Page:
“Being transgendered is not easy. Loss of relationships, family, friends, limited employment, ridicule on the streets, denial of service in stores are just some of the issues I have experienced. But I am one of the lucky ones; I was able to afford help when I considered suicide and I have not suffered physical violence or lost employment, but for so many, this is not the case…It is my hope that with your support…we can start to reduce the rage and violence, the suicides, the almost guaranteed poverty, the destructions of families and most importantly, access some form of dignity and self respect.”
As the wife of a man who identifies as Transgendered, I have witnessed many years of struggle and shame. He was honest with me from the outset of our relationship and I attributed the wonderful characteristics of caring and empathy with his transgendered nature. But with those gifts also come guilt and shame…Going out into the world, even to private meetings of other trans people, is traumatic because of the looks, comments and fears of being recognized and judged.”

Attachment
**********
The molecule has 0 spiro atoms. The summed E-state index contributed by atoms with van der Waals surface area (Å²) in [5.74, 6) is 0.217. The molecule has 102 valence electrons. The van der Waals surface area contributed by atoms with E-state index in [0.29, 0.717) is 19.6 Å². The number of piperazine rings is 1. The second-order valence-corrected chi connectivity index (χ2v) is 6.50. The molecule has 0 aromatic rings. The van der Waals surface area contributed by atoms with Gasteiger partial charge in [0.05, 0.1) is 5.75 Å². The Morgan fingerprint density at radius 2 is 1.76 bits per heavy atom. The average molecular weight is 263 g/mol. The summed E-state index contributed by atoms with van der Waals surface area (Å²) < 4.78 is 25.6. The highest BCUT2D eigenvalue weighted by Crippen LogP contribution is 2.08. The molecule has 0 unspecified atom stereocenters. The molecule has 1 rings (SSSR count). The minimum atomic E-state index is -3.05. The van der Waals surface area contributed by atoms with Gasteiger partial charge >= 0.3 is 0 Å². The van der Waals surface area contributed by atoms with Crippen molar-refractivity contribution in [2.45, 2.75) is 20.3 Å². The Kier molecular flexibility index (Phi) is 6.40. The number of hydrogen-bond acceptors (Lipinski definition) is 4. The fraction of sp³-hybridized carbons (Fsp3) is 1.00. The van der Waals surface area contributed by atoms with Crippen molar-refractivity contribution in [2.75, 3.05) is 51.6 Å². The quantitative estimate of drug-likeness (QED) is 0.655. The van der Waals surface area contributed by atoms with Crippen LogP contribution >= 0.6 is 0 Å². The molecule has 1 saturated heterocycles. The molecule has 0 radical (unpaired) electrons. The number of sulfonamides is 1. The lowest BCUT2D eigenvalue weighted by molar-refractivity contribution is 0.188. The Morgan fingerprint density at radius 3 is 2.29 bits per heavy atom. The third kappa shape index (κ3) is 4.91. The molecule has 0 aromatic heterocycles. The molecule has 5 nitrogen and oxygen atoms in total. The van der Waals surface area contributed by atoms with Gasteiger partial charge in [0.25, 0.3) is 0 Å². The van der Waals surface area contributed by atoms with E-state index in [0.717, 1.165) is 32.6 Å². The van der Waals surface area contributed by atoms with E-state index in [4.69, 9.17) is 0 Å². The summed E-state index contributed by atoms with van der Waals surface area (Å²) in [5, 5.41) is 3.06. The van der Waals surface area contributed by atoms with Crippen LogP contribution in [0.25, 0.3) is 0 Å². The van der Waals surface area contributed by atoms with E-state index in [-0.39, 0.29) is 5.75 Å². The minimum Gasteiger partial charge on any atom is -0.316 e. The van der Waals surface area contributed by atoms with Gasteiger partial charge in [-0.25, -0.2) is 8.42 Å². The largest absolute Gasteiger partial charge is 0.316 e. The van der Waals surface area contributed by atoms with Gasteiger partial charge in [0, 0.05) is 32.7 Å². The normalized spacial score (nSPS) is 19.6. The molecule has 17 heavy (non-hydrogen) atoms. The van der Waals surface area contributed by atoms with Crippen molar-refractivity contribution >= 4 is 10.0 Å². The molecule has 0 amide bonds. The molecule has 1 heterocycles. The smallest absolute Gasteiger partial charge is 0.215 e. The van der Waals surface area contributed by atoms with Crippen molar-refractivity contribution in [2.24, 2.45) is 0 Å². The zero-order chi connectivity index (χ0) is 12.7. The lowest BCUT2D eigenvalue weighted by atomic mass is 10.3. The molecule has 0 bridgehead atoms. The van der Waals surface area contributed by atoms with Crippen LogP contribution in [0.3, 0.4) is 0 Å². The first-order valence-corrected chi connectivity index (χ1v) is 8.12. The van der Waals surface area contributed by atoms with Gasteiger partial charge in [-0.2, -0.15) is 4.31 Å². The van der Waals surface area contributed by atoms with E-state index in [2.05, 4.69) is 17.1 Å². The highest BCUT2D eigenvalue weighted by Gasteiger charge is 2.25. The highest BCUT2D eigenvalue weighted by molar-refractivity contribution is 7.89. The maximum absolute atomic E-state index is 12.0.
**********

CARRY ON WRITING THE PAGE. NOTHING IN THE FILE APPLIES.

Toby’s Act is an essential step in providing full human rights protection to trans Ontarians. We must put the harmful effects of stigma, discrimination and harassment behind us. Remove the barriers to employment and stability, health services, income security, food security and housing. In passing Toby’s Act without further delay, together, we can end the shame we all share that trans people continue to be among the most marginalized groups in our society.
Thank you again for giving us the opportunity to present the views of the Registered Nurses' Association of Ontario.